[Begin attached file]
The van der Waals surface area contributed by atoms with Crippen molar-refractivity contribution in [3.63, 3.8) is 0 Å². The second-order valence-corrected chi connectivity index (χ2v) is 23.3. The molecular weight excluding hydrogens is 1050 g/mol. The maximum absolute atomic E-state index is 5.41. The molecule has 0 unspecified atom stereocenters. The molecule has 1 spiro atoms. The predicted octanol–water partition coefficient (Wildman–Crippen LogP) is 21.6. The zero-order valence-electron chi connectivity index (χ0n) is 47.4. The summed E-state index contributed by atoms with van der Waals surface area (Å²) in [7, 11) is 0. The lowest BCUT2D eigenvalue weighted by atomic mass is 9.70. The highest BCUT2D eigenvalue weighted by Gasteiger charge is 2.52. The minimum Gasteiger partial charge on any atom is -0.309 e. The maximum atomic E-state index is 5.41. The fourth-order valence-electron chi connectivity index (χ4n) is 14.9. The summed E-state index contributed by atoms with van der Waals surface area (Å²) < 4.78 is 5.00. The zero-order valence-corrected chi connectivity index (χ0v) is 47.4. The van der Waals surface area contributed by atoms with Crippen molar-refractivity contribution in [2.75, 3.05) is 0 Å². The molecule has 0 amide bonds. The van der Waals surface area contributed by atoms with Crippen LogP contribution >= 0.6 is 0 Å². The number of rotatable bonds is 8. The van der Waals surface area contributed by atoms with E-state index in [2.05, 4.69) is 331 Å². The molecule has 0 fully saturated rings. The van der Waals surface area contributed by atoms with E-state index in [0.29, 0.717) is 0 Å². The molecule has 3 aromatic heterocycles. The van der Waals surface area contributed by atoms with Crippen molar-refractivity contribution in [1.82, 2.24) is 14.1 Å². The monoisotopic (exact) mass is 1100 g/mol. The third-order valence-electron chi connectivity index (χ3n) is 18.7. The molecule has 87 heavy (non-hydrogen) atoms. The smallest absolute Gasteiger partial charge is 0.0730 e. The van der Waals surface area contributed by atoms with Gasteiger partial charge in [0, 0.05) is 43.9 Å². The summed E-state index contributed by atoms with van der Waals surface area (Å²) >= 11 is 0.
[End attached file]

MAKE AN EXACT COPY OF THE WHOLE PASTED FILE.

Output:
The van der Waals surface area contributed by atoms with Crippen molar-refractivity contribution in [3.63, 3.8) is 0 Å². The second-order valence-corrected chi connectivity index (χ2v) is 23.3. The molecular weight excluding hydrogens is 1050 g/mol. The maximum absolute atomic E-state index is 5.41. The molecule has 0 unspecified atom stereocenters. The molecule has 1 spiro atoms. The predicted octanol–water partition coefficient (Wildman–Crippen LogP) is 21.6. The zero-order valence-electron chi connectivity index (χ0n) is 47.4. The summed E-state index contributed by atoms with van der Waals surface area (Å²) in [7, 11) is 0. The lowest BCUT2D eigenvalue weighted by atomic mass is 9.70. The highest BCUT2D eigenvalue weighted by Gasteiger charge is 2.52. The minimum Gasteiger partial charge on any atom is -0.309 e. The maximum atomic E-state index is 5.41. The fourth-order valence-electron chi connectivity index (χ4n) is 14.9. The summed E-state index contributed by atoms with van der Waals surface area (Å²) < 4.78 is 5.00. The zero-order valence-corrected chi connectivity index (χ0v) is 47.4. The van der Waals surface area contributed by atoms with Crippen molar-refractivity contribution in [2.75, 3.05) is 0 Å². The molecule has 0 amide bonds. The van der Waals surface area contributed by atoms with Crippen LogP contribution >= 0.6 is 0 Å². The number of rotatable bonds is 8. The van der Waals surface area contributed by atoms with E-state index in [2.05, 4.69) is 331 Å². The molecule has 0 fully saturated rings. The van der Waals surface area contributed by atoms with E-state index in [0.29, 0.717) is 0 Å². The molecule has 3 aromatic heterocycles. The van der Waals surface area contributed by atoms with Crippen molar-refractivity contribution in [1.82, 2.24) is 14.1 Å². The monoisotopic (exact) mass is 1100 g/mol. The third-order valence-electron chi connectivity index (χ3n) is 18.7. The molecule has 87 heavy (non-hydrogen) atoms. The smallest absolute Gasteiger partial charge is 0.0730 e. The van der Waals surface area contributed by atoms with Gasteiger partial charge in [0, 0.05) is 43.9 Å². The summed E-state index contributed by atoms with van der Waals surface area (Å²) >= 11 is 0.